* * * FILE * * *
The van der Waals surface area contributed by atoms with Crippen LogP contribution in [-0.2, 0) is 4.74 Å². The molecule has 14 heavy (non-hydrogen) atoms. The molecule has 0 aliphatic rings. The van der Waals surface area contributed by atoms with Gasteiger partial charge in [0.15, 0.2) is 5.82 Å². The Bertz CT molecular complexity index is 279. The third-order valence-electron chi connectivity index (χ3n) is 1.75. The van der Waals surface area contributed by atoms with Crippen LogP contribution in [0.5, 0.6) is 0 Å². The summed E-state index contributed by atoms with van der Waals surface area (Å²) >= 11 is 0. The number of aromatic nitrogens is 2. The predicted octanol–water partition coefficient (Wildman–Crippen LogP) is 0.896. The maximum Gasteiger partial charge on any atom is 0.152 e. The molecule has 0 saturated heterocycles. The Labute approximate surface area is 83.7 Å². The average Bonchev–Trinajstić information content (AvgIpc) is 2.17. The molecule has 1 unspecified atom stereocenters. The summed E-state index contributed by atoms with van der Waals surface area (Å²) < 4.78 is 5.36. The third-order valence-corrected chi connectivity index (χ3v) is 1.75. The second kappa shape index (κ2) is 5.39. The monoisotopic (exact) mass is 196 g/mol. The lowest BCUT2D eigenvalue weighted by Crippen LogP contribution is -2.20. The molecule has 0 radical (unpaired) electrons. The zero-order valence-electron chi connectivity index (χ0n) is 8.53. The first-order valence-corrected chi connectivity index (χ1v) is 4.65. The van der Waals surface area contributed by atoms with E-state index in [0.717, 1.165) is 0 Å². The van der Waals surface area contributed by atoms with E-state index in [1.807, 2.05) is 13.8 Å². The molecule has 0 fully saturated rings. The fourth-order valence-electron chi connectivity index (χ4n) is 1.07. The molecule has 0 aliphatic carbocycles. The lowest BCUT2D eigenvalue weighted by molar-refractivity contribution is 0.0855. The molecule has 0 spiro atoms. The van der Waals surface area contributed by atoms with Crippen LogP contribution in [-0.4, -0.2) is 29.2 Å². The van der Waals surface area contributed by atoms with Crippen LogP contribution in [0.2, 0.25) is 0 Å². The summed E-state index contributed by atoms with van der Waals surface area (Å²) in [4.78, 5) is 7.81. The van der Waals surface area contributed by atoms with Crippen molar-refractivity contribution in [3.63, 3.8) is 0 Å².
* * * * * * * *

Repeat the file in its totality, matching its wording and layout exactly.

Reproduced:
The van der Waals surface area contributed by atoms with Crippen LogP contribution in [-0.2, 0) is 4.74 Å². The molecule has 14 heavy (non-hydrogen) atoms. The molecule has 0 aliphatic rings. The van der Waals surface area contributed by atoms with Gasteiger partial charge in [0.15, 0.2) is 5.82 Å². The Bertz CT molecular complexity index is 279. The third-order valence-electron chi connectivity index (χ3n) is 1.75. The van der Waals surface area contributed by atoms with Crippen LogP contribution in [0.5, 0.6) is 0 Å². The summed E-state index contributed by atoms with van der Waals surface area (Å²) >= 11 is 0. The number of aromatic nitrogens is 2. The predicted octanol–water partition coefficient (Wildman–Crippen LogP) is 0.896. The maximum Gasteiger partial charge on any atom is 0.152 e. The molecule has 0 saturated heterocycles. The Labute approximate surface area is 83.7 Å². The average Bonchev–Trinajstić information content (AvgIpc) is 2.17. The molecule has 1 unspecified atom stereocenters. The summed E-state index contributed by atoms with van der Waals surface area (Å²) < 4.78 is 5.36. The third-order valence-corrected chi connectivity index (χ3v) is 1.75. The second kappa shape index (κ2) is 5.39. The monoisotopic (exact) mass is 196 g/mol. The lowest BCUT2D eigenvalue weighted by Crippen LogP contribution is -2.20. The molecule has 0 radical (unpaired) electrons. The zero-order valence-electron chi connectivity index (χ0n) is 8.53. The first-order valence-corrected chi connectivity index (χ1v) is 4.65. The van der Waals surface area contributed by atoms with E-state index in [0.717, 1.165) is 0 Å². The van der Waals surface area contributed by atoms with E-state index in [1.807, 2.05) is 13.8 Å². The molecule has 0 fully saturated rings. The fourth-order valence-electron chi connectivity index (χ4n) is 1.07. The molecule has 0 aliphatic carbocycles. The lowest BCUT2D eigenvalue weighted by molar-refractivity contribution is 0.0855. The molecule has 0 spiro atoms. The van der Waals surface area contributed by atoms with Crippen LogP contribution in [-0.4, -0.2) is 29.2 Å². The van der Waals surface area contributed by atoms with Crippen LogP contribution in [0.2, 0.25) is 0 Å². The summed E-state index contributed by atoms with van der Waals surface area (Å²) in [4.78, 5) is 7.81. The van der Waals surface area contributed by atoms with Crippen molar-refractivity contribution in [3.63, 3.8) is 0 Å².